Freshly cut or water-wet firewood has a seasoning period that seems to be rather lengthy. Thankfully, by following a few simple steps, you can significantly reduce the seasoning time.

When an unexpected freeze is on the way, here are several methods to dry wood quickly.

1. Dry the wood in the oven

Using an oven is one of the most effective methods of drying firewood. All of the moisture in your firewood will be drawn away by the heat, making it season quickly. The princess, on the other hand, is perilous, so make sure to take all the necessary precautions.

In a short amount of time, here’s how to dry firewood in the oven:

  • Cut your firewood into pieces small enough to fit in your oven. When drying with an oven, splitting the wood in the middle might help conserve energy.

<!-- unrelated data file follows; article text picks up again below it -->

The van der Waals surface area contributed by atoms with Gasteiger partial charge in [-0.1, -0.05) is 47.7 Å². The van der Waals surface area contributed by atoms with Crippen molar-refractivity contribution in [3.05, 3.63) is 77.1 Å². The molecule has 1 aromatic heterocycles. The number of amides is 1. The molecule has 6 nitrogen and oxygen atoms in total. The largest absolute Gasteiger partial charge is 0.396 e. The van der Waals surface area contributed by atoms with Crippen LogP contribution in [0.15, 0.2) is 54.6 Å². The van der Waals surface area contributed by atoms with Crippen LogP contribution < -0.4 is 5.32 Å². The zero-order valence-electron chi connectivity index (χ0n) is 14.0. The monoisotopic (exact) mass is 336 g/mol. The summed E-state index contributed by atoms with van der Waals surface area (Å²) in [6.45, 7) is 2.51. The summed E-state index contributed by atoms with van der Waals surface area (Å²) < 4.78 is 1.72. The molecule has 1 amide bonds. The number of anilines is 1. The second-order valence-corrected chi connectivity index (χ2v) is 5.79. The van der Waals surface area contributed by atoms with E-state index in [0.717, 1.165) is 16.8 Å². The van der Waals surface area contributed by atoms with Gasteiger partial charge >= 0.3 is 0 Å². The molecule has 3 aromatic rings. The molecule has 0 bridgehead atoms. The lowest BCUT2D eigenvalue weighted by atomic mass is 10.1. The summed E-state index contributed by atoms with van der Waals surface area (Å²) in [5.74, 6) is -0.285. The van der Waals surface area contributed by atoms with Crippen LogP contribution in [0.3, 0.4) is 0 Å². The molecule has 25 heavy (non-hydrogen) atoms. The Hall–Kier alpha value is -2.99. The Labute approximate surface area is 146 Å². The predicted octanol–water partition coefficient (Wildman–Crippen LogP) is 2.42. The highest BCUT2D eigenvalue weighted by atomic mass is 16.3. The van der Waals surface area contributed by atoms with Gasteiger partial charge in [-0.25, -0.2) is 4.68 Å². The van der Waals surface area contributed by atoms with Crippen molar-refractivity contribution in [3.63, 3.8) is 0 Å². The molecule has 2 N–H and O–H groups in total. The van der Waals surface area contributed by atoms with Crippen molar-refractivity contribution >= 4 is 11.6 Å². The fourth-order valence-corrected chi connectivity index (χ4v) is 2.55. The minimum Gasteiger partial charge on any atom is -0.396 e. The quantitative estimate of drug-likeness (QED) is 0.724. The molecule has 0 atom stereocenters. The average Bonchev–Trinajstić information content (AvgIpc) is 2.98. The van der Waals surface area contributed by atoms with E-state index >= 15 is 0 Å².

• Set your oven to 250 degrees Fahrenheit. You want to burn wood, which may be a fire hazard, so turn your oven up above what it literally means. You must activate your convection fan if your oven has one.
  • Place the wood pieces on the oven racks once the oven is ready. Make sure none of the pieces fall through the rack as you lay them perfectly on the racks.
  • To help with humidity, place a tray of water on the bottom of the oven rack.
  • To dry the wood, leave it in the oven for 30 to 60 minutes. Depending on the wood type and moisture level, you’ll leave your firewood in the oven for different amounts of time.
  • To make sure the fire hasn’t caught fire, check it from time to time.
  • To determine if the components are dry, remove them. You may use a moisture meter to assess whether the components are dry.